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Not the Global Law Summit bangs drum for access to justice

'Bolshy briefs' refuse to allow justice system to be killed off

23 February 2015

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'Bolshy briefs' refuse to allow justice system to be killed off

Hundreds of lawyers gathered outside parliament today to protest against the government-backed Global Law Summit (GLS) and government policy that campaigners argue is hampering access to justice.

The event, dubbed the somewhat catchy 'Not the Global Law Summit', drew a crowd of practitioners, politicians, campaigners and at least one celebrity to rally against what some have called a 'jamboree' and the decimation of the legal system.

Speaking at the conclusion of the Justice Alliance's 'Relay for Rights' rally, Jonathan Black, president of the London Criminal Courts Solicitors Association (LCCSA) and partner at BSB Solicitors, said: "Just under two years ago when we gathered here in May 2013, the now iconic coffin symbolised the death of justice. We vowed to fight. As bolshy briefs, we've refused to allow the justice system to be killed off.

"Today our symbol is the medieval parchment of Magna Carta and King John. The right to a fair trial, the right to a fair defence, equal access to justice -- rich or poor."

He continued: "All too often we're dubbed 'fat cats', but we all know that the government's Magna Carta-fest - a mere stone's throw from here - is the ultimate 'Come and Get It' for Mr Grayling, international business leaders and his purring 'fat cat' guests. We outsiders, the NFI's, [the] Not Flipping Invited, are once again on the streets of Westminster, not to network but to expose the decimation of our justice system which is being flogged off at a glorified car boot sale."

Referencing the recent and controversial news that the Ministry of Justice is hoping to profit from selling its expertise to the prison service in Saudi Arabia, Black added: "Corporate Britain plc flogs its ideas to regimes who think it is okay to flog those who speak out."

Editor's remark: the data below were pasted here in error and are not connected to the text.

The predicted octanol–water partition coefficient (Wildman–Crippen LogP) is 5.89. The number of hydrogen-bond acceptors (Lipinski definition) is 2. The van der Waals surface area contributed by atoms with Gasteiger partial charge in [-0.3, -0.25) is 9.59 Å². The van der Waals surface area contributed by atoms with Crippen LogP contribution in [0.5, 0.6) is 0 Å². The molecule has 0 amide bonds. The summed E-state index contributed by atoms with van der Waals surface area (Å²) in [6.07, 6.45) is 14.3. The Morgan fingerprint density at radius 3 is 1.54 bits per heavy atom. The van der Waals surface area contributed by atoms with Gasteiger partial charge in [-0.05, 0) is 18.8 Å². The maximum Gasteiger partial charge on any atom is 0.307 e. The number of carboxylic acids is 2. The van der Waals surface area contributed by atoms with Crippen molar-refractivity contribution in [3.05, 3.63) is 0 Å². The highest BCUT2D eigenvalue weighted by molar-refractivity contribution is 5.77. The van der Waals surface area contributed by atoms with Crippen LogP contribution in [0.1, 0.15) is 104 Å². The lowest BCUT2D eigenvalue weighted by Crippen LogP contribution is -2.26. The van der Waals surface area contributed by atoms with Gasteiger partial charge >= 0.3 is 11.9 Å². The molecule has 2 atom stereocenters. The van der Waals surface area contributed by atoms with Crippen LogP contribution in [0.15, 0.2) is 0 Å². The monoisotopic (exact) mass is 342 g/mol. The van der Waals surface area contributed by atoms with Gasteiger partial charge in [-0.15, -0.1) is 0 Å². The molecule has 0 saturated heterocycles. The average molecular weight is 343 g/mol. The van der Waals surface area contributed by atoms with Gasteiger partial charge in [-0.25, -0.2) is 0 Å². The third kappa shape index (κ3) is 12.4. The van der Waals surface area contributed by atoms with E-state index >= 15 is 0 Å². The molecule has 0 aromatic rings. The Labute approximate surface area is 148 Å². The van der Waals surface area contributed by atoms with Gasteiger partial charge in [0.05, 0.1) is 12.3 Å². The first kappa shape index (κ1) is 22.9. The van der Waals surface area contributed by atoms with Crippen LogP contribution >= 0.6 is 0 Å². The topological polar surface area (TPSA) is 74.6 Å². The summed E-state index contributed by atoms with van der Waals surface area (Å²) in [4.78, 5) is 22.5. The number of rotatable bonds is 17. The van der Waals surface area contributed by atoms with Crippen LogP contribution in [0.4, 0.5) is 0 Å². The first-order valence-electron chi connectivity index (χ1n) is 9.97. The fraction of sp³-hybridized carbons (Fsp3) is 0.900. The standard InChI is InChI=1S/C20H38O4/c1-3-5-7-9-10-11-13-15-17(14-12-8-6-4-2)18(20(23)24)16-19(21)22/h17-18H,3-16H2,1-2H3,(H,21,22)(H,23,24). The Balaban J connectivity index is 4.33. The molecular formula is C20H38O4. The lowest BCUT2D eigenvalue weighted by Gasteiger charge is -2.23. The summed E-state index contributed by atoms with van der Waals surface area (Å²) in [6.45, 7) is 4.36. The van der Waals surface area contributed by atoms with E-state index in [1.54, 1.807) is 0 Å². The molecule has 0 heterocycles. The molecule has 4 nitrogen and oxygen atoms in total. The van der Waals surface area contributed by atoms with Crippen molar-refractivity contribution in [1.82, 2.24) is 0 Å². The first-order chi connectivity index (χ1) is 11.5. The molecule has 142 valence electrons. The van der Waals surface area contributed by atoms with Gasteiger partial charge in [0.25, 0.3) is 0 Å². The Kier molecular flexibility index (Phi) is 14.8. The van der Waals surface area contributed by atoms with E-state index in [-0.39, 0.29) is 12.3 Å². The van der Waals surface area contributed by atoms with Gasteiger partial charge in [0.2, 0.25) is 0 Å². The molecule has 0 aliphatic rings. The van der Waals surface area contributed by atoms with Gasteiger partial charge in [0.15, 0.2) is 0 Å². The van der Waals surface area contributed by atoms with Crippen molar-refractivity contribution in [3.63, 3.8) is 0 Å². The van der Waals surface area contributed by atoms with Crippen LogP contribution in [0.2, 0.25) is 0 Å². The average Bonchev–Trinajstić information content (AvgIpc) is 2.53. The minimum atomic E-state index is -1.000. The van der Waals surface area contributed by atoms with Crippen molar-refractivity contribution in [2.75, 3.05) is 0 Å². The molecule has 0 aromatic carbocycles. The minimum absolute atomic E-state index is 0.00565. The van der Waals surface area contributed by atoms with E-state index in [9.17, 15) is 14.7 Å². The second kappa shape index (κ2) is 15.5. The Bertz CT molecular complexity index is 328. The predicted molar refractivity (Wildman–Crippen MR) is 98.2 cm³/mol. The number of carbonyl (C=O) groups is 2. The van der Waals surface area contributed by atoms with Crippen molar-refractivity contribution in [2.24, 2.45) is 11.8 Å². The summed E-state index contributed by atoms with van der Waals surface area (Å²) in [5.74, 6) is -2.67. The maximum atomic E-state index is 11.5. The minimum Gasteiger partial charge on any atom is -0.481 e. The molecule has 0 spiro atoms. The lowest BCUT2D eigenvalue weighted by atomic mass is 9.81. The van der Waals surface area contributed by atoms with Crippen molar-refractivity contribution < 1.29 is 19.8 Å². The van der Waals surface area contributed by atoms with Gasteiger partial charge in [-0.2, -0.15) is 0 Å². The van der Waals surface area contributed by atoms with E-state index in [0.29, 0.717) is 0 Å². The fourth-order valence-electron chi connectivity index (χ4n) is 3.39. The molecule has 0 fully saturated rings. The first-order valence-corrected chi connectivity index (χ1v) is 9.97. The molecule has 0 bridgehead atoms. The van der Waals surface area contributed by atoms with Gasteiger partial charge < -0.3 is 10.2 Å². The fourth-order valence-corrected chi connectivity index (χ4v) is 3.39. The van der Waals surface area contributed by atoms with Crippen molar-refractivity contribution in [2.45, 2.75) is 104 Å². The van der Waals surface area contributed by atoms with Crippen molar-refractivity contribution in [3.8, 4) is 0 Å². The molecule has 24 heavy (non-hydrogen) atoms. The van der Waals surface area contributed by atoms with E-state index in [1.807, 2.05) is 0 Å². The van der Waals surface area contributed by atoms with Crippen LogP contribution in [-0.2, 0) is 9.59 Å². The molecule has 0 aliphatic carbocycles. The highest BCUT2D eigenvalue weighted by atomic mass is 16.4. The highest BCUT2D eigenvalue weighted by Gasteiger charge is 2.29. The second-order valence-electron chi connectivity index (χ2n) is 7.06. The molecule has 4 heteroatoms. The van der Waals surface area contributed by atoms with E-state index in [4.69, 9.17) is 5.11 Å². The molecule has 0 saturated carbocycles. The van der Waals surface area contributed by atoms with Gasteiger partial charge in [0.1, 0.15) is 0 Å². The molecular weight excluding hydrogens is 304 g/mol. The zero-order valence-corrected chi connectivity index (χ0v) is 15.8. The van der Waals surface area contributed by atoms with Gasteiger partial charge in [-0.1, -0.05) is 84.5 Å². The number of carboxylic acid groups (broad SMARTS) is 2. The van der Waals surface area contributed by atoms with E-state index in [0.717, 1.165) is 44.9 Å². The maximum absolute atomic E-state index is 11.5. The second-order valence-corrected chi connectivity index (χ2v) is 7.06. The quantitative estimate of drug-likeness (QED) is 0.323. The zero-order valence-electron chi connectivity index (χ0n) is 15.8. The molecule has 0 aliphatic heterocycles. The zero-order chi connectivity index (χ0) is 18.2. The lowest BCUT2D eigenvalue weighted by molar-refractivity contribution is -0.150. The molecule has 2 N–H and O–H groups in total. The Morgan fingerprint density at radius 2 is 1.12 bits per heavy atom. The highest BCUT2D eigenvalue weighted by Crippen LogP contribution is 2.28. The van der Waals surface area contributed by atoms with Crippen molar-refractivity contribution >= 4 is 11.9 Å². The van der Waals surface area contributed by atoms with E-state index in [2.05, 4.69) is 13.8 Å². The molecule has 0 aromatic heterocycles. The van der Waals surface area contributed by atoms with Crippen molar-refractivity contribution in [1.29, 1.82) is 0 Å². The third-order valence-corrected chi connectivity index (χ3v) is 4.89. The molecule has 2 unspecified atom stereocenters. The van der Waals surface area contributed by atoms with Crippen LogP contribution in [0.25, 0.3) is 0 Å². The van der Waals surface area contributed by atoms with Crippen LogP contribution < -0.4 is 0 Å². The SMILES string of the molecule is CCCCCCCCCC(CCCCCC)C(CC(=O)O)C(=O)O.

Black concluded: "We're all here because we know the danger of people accused of a crime hastily pleading guilty in a lawyer-free police station. We know how important decent, thorough legal advice is after a charge. We know - even if Mr Grayling refuses to listen - that we're on a precipice. We're witnessing the vandalism and shredding of the legacy of the Great charter; of returning to the dark days of the 70s and 80s and the horror of miscarriages of justice. Don't say we didn't warn you!"

Continuing the theme, Matt Foot, criminal defence solicitor at Birnberg Peirce and Partners, commented: "Housing and family representation has been halved in the last five years. Tens of thousands of people have been denied access and they have the cheek to celebrate the Magna Carta. They are also celebrating free enterprise - that is what it says in the introduction from Cameron. If we had a little less free enterprise we'd easily be able to afford legal aid."

The shadow solicitor general, Karl Turner MP, was also in attendance. Speaking exclusively to SJ he said it was extremely important for him to show his support.

"I am not interested in attending this jamboree provided by the Lord Chancellor - some posh party event - when in fact he is eroding access to justice at every inch of his portfolio. This is a justice secretary who simply doesn't get it. It is not just because he doesn't have a qualification in law, he was always bad as a minister," he said.

"This is a completely failing justice secretary pandering to the right wing in his party and attacking access to justice. This means a lot to me and the Labour party and that is why Sadiq Khan has announced that we are not going to be implementing this barmy two-tier contracts for our on-call duty solicitors."

Also at the event was actress Maxine Peake, famous in legal circles for her role as the combative silk Martha Costello QC. As well as leading leading the final section of a 42-mile Relay for Rights march, from Runnymede to Westminster, she read from the Magna Carta, condemned the GLS, and said: "I'm honoured to help you continue to stick it to that lot over there".

John van der Luit-Drummond is legal reporter for Solicitors Journal

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